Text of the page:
Training Weeks 1 and 2: From Boston to Bognor

DCIM100GOPROGOPR0101.

DCIM100GOPROG0050107.

 “If you are losing faith in human nature, go out and watch a marathon”
Kathrine Switzer – 26.2 Marathon Stories

Although my preparation started 10 weeks later than I wanted because of my dodgy hip, I could not have picked two better places to begin training – New York and Boston. I was only in town to work/study/socialise, and it was below freezing for most of the week, so not perfect conditions, but I couldn’t pass up the opportunity to run in two of the most hallowed places for distance runners, particularly so close to the Boston Marathon. Indeed, the quote above is from possibly the most famous Boston winner, and a true running pioneer.

Whenever I go away I try to fit in at least one run, especially in the U.S. where there is too much of a temptation to over-indulge (pizza and American craft beer are my kryptonite). It is also normally the only chance I get to see the place that I am visiting apart from the inside of a hotel / conference room / airport.

At 10 days, this trip was by far the longest that I had been away from my family since the breakdown. It involved giving presentations, socialising with people that I didn’t know well (or at all) and intense study in an intimidating environment, all situations that I struggle with, particularly without much sleep. This made it all the more important to switch off my mind the only way I know how; by running.

The runs were gentle and not particularly far, which I was actually proud of as it is very unlike me to show such restraint during recovery from an injury.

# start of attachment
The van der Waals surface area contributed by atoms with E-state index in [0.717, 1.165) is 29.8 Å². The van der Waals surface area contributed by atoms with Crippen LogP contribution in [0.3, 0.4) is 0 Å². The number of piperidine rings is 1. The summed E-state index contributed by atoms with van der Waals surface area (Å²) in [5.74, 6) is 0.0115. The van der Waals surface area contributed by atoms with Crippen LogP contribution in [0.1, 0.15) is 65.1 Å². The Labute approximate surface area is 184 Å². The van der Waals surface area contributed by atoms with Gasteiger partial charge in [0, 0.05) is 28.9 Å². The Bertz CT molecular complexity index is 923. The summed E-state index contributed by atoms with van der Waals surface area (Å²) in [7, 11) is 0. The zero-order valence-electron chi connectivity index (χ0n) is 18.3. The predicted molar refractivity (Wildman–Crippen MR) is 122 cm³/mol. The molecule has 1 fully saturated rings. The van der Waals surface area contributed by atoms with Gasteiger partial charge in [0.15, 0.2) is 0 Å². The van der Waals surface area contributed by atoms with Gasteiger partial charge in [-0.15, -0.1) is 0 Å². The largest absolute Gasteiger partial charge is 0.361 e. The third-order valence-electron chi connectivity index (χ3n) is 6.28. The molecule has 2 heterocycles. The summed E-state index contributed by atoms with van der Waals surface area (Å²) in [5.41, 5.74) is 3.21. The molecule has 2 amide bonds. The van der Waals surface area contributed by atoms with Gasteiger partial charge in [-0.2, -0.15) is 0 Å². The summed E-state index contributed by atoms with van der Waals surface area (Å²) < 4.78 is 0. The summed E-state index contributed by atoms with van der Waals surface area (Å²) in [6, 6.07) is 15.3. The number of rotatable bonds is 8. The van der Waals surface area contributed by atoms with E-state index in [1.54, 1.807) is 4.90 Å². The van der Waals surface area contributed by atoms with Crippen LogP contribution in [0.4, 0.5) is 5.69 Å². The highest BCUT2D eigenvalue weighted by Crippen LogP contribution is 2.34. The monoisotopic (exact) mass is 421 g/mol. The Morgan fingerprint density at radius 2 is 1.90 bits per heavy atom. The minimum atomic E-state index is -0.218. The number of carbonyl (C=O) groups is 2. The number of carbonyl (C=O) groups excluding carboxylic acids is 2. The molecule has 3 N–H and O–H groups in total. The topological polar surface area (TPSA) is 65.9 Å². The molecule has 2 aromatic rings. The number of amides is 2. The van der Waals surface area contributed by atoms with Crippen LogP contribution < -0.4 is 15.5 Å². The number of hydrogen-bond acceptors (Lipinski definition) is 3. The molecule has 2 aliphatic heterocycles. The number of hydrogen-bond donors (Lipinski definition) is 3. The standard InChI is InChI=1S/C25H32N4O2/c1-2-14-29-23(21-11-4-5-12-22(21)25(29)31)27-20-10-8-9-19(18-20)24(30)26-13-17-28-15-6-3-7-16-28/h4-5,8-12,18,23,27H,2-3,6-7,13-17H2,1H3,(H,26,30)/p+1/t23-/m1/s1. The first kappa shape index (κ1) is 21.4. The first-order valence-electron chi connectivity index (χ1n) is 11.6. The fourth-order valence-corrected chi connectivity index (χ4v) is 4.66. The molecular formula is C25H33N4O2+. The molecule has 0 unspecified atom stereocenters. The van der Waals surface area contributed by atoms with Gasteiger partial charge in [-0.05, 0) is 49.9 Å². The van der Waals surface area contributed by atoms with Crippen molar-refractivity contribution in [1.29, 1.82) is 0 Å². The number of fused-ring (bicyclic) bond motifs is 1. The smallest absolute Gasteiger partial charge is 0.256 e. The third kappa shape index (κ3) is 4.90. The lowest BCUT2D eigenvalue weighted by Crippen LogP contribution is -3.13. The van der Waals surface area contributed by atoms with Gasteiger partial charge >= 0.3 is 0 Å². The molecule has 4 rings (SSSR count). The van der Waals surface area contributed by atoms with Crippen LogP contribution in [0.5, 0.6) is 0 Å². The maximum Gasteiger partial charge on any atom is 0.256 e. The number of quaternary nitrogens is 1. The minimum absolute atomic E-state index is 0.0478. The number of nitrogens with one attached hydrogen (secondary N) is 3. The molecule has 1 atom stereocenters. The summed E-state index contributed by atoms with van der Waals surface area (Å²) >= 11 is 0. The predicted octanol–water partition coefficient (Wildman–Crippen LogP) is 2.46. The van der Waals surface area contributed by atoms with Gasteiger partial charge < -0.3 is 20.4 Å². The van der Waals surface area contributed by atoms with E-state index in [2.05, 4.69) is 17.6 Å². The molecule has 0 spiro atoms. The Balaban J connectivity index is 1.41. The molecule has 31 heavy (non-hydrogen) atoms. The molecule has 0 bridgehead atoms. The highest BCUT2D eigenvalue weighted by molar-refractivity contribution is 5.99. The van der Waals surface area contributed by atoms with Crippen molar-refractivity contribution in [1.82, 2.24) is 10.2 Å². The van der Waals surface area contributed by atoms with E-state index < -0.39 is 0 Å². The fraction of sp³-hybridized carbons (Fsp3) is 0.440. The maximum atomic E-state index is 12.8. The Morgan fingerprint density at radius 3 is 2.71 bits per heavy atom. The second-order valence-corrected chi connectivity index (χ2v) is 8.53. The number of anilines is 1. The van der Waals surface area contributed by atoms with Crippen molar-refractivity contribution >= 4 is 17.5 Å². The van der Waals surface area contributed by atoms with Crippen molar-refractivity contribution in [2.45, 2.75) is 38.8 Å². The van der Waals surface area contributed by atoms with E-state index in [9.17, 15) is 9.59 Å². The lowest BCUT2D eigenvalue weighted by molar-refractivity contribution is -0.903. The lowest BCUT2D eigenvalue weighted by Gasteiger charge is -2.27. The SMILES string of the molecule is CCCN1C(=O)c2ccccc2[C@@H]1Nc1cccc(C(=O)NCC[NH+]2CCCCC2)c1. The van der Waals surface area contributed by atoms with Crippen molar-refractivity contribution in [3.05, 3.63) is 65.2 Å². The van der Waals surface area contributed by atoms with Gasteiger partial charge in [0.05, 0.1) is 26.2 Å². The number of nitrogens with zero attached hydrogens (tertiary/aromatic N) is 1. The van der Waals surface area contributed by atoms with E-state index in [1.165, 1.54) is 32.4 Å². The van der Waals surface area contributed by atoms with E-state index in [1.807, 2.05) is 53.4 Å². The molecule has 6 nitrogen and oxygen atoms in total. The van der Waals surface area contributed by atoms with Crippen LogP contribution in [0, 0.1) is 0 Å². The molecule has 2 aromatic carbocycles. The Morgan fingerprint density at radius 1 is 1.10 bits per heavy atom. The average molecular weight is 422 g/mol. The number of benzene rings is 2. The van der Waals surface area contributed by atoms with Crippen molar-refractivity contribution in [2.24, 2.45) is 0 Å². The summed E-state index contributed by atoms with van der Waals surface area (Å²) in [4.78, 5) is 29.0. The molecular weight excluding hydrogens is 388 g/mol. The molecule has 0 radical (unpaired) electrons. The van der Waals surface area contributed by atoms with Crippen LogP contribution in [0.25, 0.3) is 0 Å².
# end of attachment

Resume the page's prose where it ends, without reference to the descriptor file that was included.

The first run was along the Hudson River Greenway, up the westerly side of Manhattan.  The second was not technically in Boston, but in nearby Cambridge – “From Cambridge to Bognor” did not have the same ring to it.  I was attending a course at Harvard for the week (check me out), and one of the pre-course materials they provided was a running map.  Despite the map and obvious landmarks, I almost became the first person to visit Cambridge and not see the river.  I was very glad that I did though – my photo does not do justice to the life-affirming beauty of the sun setting over the frozen Charles, mainly because I went out in short sleeves so had lost all feeling in my arms by that point.

For week 2 I was in the slightly less glamorous location of Butlins in Bognor Regis.  From a running perspective, the two places did however have a lot in common, as I was again able to run alongside water, on flat and predominantly car-free routes, in the sunshine.  If you are looking for Murakami’s void, or need to blow away the cobwebs, then you can’t get much better than a run by the sea.

My diet and alcohol consumption were also similarly unhealthy, so much so that I was craving wholemeal bread and plain vegetables by Friday. I’ll stop drinking next week I promise…

11034470_10155427983835635_6956734238543374309_o

Injury

10714457_10155174938220635_1052429405880051043_o

“Pain is inevitable, suffering is optional”
Unknown (but definitely not Buddha)

Particularly if you are me (at least the first part)…